Q + A with Abigail Castaneda
The material an artist works with is always of great importance, and in the case of Abigail Castaneda this sentiment could not be more true. Based in Kerhonkson, NY, a small hamlet between the Shawangunk and Catskill Mountains, Abigail lives close to the lumber she works with, and is involved in its preparation from start to finish. We spoke with her about this, and her relationship to her surroundings in more detail below.
What led you to woodworking ?
I had an instinctual impulse to create furniture for my home upon moving into a new space. Much of the furniture I discovered and loved from artists and makers was well out of my budget, so I decided to try woodworking as a hobby in order to furnish my dwelling. After this, I sought a job at a furniture & tabletop company where I learned industry standards and production lathe work. I eventually opened my studio and began focusing on the raw aspects of wood and trees, which remains a taproot in my work.
What about your environment affects your work ?
I enjoy the simplicity of living close to my materials. There is a grounding and relational aspect to the forest where we both draw our resources. I also regard trees as possessing a sentient quality. This shows up in my process as polarity. I am deliberate with my cuts and my methods, but I also make space for the material to do something of its own accord. The latter is what keeps me open to inspiration from a larger source, and it’s also what keeps me curious and engaged with my materials.
Is there a certain tree/ material that you favor and why ?
There are so many species of trees with unique qualities that I hesitate to pick a favorite. I enjoy using Maple for tabletop objects because it has a delicate grain pattern. I have recently been experimenting with ashes in finishing and am finding that, much like ceramics, different species contain diverse compounds that produce a range of colors when applied directly to the surface wood.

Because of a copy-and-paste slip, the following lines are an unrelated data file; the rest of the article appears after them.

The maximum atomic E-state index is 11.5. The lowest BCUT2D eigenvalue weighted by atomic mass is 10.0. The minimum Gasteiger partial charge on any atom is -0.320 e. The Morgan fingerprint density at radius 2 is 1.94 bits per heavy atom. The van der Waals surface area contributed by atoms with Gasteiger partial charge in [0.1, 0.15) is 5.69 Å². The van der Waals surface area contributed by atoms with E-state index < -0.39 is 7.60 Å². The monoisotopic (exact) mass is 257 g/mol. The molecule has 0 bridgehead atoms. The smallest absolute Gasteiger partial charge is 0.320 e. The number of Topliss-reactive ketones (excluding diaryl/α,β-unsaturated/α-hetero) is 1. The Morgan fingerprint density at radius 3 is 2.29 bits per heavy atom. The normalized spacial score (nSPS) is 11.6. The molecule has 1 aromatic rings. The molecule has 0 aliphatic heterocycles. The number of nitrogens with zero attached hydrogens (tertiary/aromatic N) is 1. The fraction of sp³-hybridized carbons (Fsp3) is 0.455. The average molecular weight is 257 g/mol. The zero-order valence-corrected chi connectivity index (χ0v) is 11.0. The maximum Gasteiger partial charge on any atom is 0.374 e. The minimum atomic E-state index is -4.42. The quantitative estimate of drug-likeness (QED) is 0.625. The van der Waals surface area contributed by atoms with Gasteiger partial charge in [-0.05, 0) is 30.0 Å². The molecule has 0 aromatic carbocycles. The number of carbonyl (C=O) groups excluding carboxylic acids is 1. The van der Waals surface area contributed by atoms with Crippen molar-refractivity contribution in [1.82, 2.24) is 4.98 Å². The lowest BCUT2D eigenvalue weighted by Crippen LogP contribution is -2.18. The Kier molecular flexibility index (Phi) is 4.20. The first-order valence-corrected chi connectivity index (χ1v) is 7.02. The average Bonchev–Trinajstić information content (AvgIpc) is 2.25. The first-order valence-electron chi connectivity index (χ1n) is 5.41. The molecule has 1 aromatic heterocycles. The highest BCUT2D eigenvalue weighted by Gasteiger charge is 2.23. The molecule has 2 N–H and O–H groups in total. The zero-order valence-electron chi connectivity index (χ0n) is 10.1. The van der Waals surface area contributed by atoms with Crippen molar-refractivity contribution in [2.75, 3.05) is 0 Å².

What do you use to finish your pieces ?
The unique pieces I’ve created for The Primary Essentials are treated with a ceramic finish imported from Japan. This finish is made from silica, a common mineral that is the element used to create glass. It is durable without compromising the inherent characteristics of the wood. It’s also non-toxic and food safe.
Are all of your pieces created only by you, or do you have a small team ?
At the moment, it’s just me.
How long is that process of creating one of your pieces, from start to finish (including the sourcing of the material?)
Working with green lumber requires a closely controlled drying process, which can take several weeks to months. The trees I work with are sourced seasonally from local arborists and mostly felled due to storms. I receive them as whole logs and butcher them carefully according to their unique grain pattern. Bowls, for example, are carved on the lathe and then steamed at a high temperature which begins the curing process. It may seem counterintuitive to steam something that you are essentially trying to dry, but this process relaxes the cell structure within the wood. This concept is also behind bending furniture and traditional methods of boat making. Once cured, they are ready for finishing. Each finish has its process, but most involve several applications of natural compounds, oils, or waxes, and sanding in various stages.
If you could choose another medium to work in what would it be and why ?
Dance. I love the simplicity of having everything you need for expression in your body alone and the thought that one’s body can be a vessel for containment or other cathartic gestures.